One of the main exemptions to the 12-month cohabitation requirement for de facto partner visas is where your relationship has been registered by an Australian State or Territory Government. In this case, you can qualify for a partner visa if you can show that you are living together, but don't need to show that you have lived together for a 12-month period.

However, not all states and territories support registration of relationships, or require both parties to be resident in the state or territory. For the purposes of immigration, registered relationships are only recognised in Victoria, Tasmania, Queensland, NSW, and the ACT.

Prospective Marriage Visa Applicants

The Prospective Marriage Subclass 300 or Fiancé(e) Visa can be a good option for many applicants. This relates to situations where a couple has an intention to get married in Australia, but are not cohabiting. This option can be beneficial in circumstances where it is not possible for a couple to live together due to immigration or cultural issues. While many overseas countries do not recognise same-sex couples for visa purposes, with recent changes to Australia’s Marriage Act, same sex couples should now be eligible to make an application for the Prospective Marriage Subclass 300 or Fiancé(e) Visa.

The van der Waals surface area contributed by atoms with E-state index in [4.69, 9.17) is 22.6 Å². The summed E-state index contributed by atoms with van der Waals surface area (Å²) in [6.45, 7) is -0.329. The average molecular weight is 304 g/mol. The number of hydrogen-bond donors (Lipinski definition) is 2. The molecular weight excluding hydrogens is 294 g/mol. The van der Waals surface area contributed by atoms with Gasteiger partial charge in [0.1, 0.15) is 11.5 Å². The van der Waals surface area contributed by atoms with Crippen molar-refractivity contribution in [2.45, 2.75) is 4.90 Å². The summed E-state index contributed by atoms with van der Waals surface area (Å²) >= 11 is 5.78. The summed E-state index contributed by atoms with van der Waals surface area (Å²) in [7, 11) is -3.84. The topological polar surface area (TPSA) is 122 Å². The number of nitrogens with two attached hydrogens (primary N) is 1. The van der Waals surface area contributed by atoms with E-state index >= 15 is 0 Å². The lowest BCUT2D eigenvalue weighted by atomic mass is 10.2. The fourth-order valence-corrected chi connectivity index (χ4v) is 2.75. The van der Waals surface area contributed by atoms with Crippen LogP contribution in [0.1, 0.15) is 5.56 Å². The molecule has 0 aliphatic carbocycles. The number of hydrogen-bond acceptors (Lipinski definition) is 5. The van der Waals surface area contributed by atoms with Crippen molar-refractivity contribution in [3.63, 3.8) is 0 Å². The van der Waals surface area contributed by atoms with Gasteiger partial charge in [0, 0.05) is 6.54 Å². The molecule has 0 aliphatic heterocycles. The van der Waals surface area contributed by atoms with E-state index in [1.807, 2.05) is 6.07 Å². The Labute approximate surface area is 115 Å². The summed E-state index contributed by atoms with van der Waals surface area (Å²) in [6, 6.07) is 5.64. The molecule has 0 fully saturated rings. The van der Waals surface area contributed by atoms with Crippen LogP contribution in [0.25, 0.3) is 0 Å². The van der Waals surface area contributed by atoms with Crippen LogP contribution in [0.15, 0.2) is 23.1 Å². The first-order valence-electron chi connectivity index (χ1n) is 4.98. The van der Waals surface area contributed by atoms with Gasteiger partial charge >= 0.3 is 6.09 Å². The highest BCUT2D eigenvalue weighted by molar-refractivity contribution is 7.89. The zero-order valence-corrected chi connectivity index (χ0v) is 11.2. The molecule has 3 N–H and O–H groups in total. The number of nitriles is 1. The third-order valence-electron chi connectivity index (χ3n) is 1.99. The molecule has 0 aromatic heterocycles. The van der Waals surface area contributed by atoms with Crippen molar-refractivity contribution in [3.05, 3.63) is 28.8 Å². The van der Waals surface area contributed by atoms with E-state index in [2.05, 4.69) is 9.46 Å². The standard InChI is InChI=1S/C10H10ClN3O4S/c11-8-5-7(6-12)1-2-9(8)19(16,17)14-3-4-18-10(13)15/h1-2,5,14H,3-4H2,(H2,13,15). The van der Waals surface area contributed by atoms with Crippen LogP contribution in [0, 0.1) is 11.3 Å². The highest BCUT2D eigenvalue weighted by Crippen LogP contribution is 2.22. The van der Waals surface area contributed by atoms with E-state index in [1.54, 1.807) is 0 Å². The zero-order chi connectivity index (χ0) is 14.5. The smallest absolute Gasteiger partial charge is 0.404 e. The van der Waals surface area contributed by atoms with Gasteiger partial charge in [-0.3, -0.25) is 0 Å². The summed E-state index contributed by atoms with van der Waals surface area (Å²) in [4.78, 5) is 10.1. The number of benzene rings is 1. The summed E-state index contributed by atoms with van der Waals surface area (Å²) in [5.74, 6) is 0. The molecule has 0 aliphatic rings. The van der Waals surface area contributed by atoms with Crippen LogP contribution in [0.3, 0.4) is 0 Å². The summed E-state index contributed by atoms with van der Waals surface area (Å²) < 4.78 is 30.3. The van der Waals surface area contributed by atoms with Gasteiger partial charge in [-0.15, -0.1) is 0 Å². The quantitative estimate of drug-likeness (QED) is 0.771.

An additional visa subclass should also now be open to same sex couples; the Subclass 309 Offshore Partner Visa. This visa always applicants to apply on the basis of a marriage which is planned to take place in the future. Since amendments to the Marriage Act are now underway, this pathway should also be open to same-sex couples.

Including Family Members as Dependents

Given that same-sex marriages are now recognised, this will make it easier to include partners in visa applications. Previously, you could only include a same-sex partner if you could establish that you were in a de facto relationship. For permanent visas, you would generally have needed to show that you had lived together for 12 months to establish a de facto relationship. This also applied to certain temporary visas such as student visas, provisional skilled and business migration visas. However, with amendments to the Marriage Act underway, it should be possible to include family members as dependents.

Conclusion

Whilst we do not yet know how or when the changes to the Marriage Act will be implemented, one thing is clear, marriage equality in Australia is here. To discuss how changes to the Marriage Act may affect your visa application, contact Michael Leonard, CEO and Founder of Ark Migration on +44 7904 666 124 or email michael@arkmigration.com